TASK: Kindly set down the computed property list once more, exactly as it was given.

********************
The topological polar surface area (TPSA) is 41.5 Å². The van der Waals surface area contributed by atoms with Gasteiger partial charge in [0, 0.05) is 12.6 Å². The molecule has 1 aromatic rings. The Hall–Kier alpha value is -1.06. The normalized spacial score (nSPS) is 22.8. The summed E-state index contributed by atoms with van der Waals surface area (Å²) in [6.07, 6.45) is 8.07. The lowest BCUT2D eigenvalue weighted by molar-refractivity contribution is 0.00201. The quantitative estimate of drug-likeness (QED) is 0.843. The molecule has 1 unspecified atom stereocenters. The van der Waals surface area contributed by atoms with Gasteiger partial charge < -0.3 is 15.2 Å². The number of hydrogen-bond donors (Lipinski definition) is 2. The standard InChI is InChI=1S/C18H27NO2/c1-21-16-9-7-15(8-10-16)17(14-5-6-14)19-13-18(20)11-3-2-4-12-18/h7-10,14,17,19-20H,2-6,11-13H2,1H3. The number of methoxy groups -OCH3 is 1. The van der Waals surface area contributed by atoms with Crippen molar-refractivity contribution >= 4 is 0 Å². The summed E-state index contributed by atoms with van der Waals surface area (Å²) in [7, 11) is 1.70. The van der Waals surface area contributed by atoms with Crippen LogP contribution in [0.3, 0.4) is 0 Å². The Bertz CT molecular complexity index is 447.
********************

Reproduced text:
The topological polar surface area (TPSA) is 41.5 Å². The van der Waals surface area contributed by atoms with Gasteiger partial charge in [0, 0.05) is 12.6 Å². The molecule has 1 aromatic rings. The Hall–Kier alpha value is -1.06. The normalized spacial score (nSPS) is 22.8. The summed E-state index contributed by atoms with van der Waals surface area (Å²) in [6.07, 6.45) is 8.07. The lowest BCUT2D eigenvalue weighted by molar-refractivity contribution is 0.00201. The quantitative estimate of drug-likeness (QED) is 0.843. The molecule has 1 unspecified atom stereocenters. The van der Waals surface area contributed by atoms with Gasteiger partial charge < -0.3 is 15.2 Å². The number of hydrogen-bond donors (Lipinski definition) is 2. The standard InChI is InChI=1S/C18H27NO2/c1-21-16-9-7-15(8-10-16)17(14-5-6-14)19-13-18(20)11-3-2-4-12-18/h7-10,14,17,19-20H,2-6,11-13H2,1H3. The number of methoxy groups -OCH3 is 1. The van der Waals surface area contributed by atoms with Crippen molar-refractivity contribution >= 4 is 0 Å². The summed E-state index contributed by atoms with van der Waals surface area (Å²) in [7, 11) is 1.70. The van der Waals surface area contributed by atoms with Crippen LogP contribution in [0.3, 0.4) is 0 Å². The Bertz CT molecular complexity index is 447.